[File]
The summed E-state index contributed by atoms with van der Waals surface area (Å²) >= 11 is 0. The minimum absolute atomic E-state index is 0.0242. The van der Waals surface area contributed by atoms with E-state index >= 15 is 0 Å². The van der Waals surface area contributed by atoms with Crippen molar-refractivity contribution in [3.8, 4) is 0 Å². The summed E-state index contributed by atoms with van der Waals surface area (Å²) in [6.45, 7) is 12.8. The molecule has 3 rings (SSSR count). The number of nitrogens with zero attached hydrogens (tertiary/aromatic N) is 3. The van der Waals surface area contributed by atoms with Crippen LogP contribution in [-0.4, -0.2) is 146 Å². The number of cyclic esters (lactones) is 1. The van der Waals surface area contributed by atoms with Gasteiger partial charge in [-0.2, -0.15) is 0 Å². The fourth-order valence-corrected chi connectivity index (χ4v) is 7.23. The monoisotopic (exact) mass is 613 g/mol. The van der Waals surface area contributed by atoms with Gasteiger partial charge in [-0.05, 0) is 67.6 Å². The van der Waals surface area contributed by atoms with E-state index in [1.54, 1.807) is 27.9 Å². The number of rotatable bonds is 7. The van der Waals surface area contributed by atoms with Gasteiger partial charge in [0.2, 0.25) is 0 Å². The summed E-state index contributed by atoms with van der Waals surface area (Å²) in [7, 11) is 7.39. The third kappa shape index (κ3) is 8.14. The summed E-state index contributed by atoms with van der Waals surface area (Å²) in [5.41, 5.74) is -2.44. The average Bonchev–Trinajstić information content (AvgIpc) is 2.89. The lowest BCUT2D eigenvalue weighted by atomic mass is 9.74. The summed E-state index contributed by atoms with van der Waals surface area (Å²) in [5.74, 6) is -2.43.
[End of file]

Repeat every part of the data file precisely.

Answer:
The summed E-state index contributed by atoms with van der Waals surface area (Å²) >= 11 is 0. The minimum absolute atomic E-state index is 0.0242. The van der Waals surface area contributed by atoms with E-state index >= 15 is 0 Å². The van der Waals surface area contributed by atoms with Crippen molar-refractivity contribution in [3.8, 4) is 0 Å². The summed E-state index contributed by atoms with van der Waals surface area (Å²) in [6.45, 7) is 12.8. The molecule has 3 rings (SSSR count). The number of nitrogens with zero attached hydrogens (tertiary/aromatic N) is 3. The van der Waals surface area contributed by atoms with Crippen LogP contribution in [-0.4, -0.2) is 146 Å². The number of cyclic esters (lactones) is 1. The van der Waals surface area contributed by atoms with Gasteiger partial charge in [-0.2, -0.15) is 0 Å². The fourth-order valence-corrected chi connectivity index (χ4v) is 7.23. The monoisotopic (exact) mass is 613 g/mol. The van der Waals surface area contributed by atoms with Gasteiger partial charge in [-0.05, 0) is 67.6 Å². The van der Waals surface area contributed by atoms with E-state index in [1.54, 1.807) is 27.9 Å². The number of rotatable bonds is 7. The van der Waals surface area contributed by atoms with Gasteiger partial charge in [0.2, 0.25) is 0 Å². The summed E-state index contributed by atoms with van der Waals surface area (Å²) in [7, 11) is 7.39. The third kappa shape index (κ3) is 8.14. The summed E-state index contributed by atoms with van der Waals surface area (Å²) in [5.41, 5.74) is -2.44. The average Bonchev–Trinajstić information content (AvgIpc) is 2.89. The lowest BCUT2D eigenvalue weighted by atomic mass is 9.74. The summed E-state index contributed by atoms with van der Waals surface area (Å²) in [5.74, 6) is -2.43.